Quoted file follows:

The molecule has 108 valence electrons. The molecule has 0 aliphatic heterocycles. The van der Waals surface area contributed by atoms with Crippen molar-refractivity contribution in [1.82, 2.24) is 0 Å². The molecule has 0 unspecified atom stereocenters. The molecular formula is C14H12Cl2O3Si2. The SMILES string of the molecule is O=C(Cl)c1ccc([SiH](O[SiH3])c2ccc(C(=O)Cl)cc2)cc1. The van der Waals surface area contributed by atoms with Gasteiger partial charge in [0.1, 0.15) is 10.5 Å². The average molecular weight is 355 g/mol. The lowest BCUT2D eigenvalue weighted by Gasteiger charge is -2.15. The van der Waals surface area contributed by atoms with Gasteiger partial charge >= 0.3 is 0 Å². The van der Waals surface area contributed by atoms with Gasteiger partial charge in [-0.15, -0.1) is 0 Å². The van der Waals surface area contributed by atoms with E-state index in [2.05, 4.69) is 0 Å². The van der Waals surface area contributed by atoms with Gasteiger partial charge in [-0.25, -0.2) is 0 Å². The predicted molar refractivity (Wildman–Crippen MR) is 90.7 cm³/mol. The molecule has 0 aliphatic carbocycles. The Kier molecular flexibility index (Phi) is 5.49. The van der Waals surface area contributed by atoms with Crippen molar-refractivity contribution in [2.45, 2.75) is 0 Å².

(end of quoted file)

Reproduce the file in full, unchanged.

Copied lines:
The molecule has 108 valence electrons. The molecule has 0 aliphatic heterocycles. The van der Waals surface area contributed by atoms with Crippen molar-refractivity contribution in [1.82, 2.24) is 0 Å². The molecule has 0 unspecified atom stereocenters. The molecular formula is C14H12Cl2O3Si2. The SMILES string of the molecule is O=C(Cl)c1ccc([SiH](O[SiH3])c2ccc(C(=O)Cl)cc2)cc1. The van der Waals surface area contributed by atoms with Gasteiger partial charge in [0.1, 0.15) is 10.5 Å². The average molecular weight is 355 g/mol. The lowest BCUT2D eigenvalue weighted by Gasteiger charge is -2.15. The van der Waals surface area contributed by atoms with Gasteiger partial charge >= 0.3 is 0 Å². The van der Waals surface area contributed by atoms with Gasteiger partial charge in [-0.15, -0.1) is 0 Å². The van der Waals surface area contributed by atoms with E-state index in [2.05, 4.69) is 0 Å². The van der Waals surface area contributed by atoms with Gasteiger partial charge in [-0.25, -0.2) is 0 Å². The predicted molar refractivity (Wildman–Crippen MR) is 90.7 cm³/mol. The molecule has 0 aliphatic carbocycles. The Kier molecular flexibility index (Phi) is 5.49. The van der Waals surface area contributed by atoms with Crippen molar-refractivity contribution in [2.45, 2.75) is 0 Å².